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Hurricane Katrina Hoarder Found in Vermont

Justice delayed but not denied

The Humane Society of the United States

  • Notorious animal hoarder Tammy Hanson kept dogs in deplorable conditions. Michelle Riley/The HSUS

by Bernard Unti

For the animals who survived Hurricane Katrina only to be sent to a hellhole masquerading as an animal sanctuary in Arkansas, it was a "second storm." For HSUS staffers and other responders who worked hard to secure the safety and well-being of more than 500 diseased and suffering animals at the site, and hold the perpetrators accountable, it was a matter of justice.

Justice delayed until July 2009, as it turned out, but not denied.

Tammy Hanson, a hoarder who fled Arkansas after being convicted on 20 misdemeanor counts of cruelty in January 2006, has been apprehended in Vermont. Hanson is being held without bond in that state, to which she and her husband William apparently absconded after failing to show up for a sentencing hearing in February 2006.

Mange, Injuries, Tumors, Maggots

In late October 2005, the Baxter County, Arkansas, Sheriff's Department raided Every Dog Needs a Home (EDNAH), the Gamaliel property Hanson owned with her husband. There, investigators found animals dead, injured and crowded together under filthy and inhumane conditions. Animals at EDNAH suffered from mange infestation, torn tendons, stones, tumors, urine scald, maggots and ingrown toenails, among other conditions.

A veterinarian who entered the property when the original warrant was served stated that it was the worst case of cruelty he had witnessed in 35 years of practice.

Shelter from The Second Storm

Hanson's crimes claimed national attention because 112 of the 500 dogs found on her property were displaced refugees of Hurricane Katrina. The HSUS stepped in at the request of the Sheriff's department to provide emergency sheltering and treatment for hundreds of animals, and to facilitate their later adoption.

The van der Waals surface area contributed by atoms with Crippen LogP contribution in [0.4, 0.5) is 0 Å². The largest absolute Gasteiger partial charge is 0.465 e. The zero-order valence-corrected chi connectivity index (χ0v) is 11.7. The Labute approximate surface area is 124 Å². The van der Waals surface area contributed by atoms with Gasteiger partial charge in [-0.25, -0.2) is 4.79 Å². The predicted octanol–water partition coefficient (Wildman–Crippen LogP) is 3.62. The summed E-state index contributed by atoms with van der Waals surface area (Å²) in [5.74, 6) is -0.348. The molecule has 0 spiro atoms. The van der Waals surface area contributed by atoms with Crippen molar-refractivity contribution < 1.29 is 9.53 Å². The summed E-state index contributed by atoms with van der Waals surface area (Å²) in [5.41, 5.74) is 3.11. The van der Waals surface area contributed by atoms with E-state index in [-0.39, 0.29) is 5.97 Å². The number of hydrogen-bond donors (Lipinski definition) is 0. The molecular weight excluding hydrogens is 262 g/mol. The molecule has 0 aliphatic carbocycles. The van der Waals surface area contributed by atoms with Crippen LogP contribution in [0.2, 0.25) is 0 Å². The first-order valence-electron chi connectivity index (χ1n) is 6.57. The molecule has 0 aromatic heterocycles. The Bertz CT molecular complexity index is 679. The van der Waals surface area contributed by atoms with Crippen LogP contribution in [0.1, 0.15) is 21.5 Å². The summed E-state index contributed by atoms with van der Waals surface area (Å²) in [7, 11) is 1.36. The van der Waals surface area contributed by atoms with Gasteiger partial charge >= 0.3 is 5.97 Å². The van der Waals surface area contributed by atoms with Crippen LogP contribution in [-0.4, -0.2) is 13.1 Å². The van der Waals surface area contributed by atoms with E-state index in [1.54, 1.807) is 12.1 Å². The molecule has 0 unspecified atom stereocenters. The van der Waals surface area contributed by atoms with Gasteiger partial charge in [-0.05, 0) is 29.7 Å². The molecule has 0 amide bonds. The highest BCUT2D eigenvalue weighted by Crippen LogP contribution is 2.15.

Current state director Desiree Bender, and then Southwest Regional Office program coordinator Tammy Hawley, along with HSUS consultant Kim Staton, worked with dozens of responders recruited by The HSUS and United Animal Nations to supervise the animals' care. The HSUS, already stretched by the ongoing burdens of the Hurricane Katrina crisis, spent over $100,000 to shelter, care for and relocate animals from the site.

Flight Risk and Extradition

At an extradition hearing for Hanson in the District Court of Caledonia County, in St. Johnsbury, Vermont, Baxter County Sheriff John Montgomery presented the facts concerning the outstanding Arkansas misdemeanor warrant for Hanson, and a separate warrant for three felony counts of animal theft in Lawrence County, Missouri, which Hanson also sought to evade through flight.

Judge Howard Van Benthuysen concurred with Montgomery and State's Attorney Ben Luna that Hanson was a flight risk. Once the necessary governor's requisition warrants from Arkansas and Missouri are delivered to Vermont, her transfer to one or both of those states can be authorized.

William Hanson, who is wanted only on the charges in Arkansas, has not been arrested.

New Arkansas Law Brings Justice

In February 2009, Arkansas became the 46th state to make cruelty to animals a felony offense, addressing a deficit in its statutory protection for animals that the Hanson case, among others, had underscored. The HSUS and Sheriff Montgomery supported S.B. 77, now Act 33, which will become law July 31, 2009. The new law makes a first-time felony penalty for the torture of dogs, cats and horses, and outlaw animal fighting, including cockfighting. It also carries a five-year sentence enhancement for abusing an animal in the presence of a child.

Sheriff Montgomery played an active role in passage of the law, conveying to legislators the importance of felony level penalties for cases like Hanson's where extradition might become necessary. "He has been an amazing leader within the law enforcement community on animal cruelty issues," said Desiree Bender. 

Under the statute in place at the time of the Hansons' conviction, the maximum penalty permissible is one year in jail and fines of $1,000 each. In the best of projections, the new law will discourage animal cruelty of any kind in the state of Arkansas. In the worst, it ensures that a stronger measure of justice will attend those cases where the bond between humans and animals is so badly betrayed.

Bernard Unti, Ph.D., is senior policy adviser and special assistant to the CEO of The HSUS. He is the author of Protecting All Animals, a history of The HSUS, and is currently writing a book on the 19th century animal protection movement.

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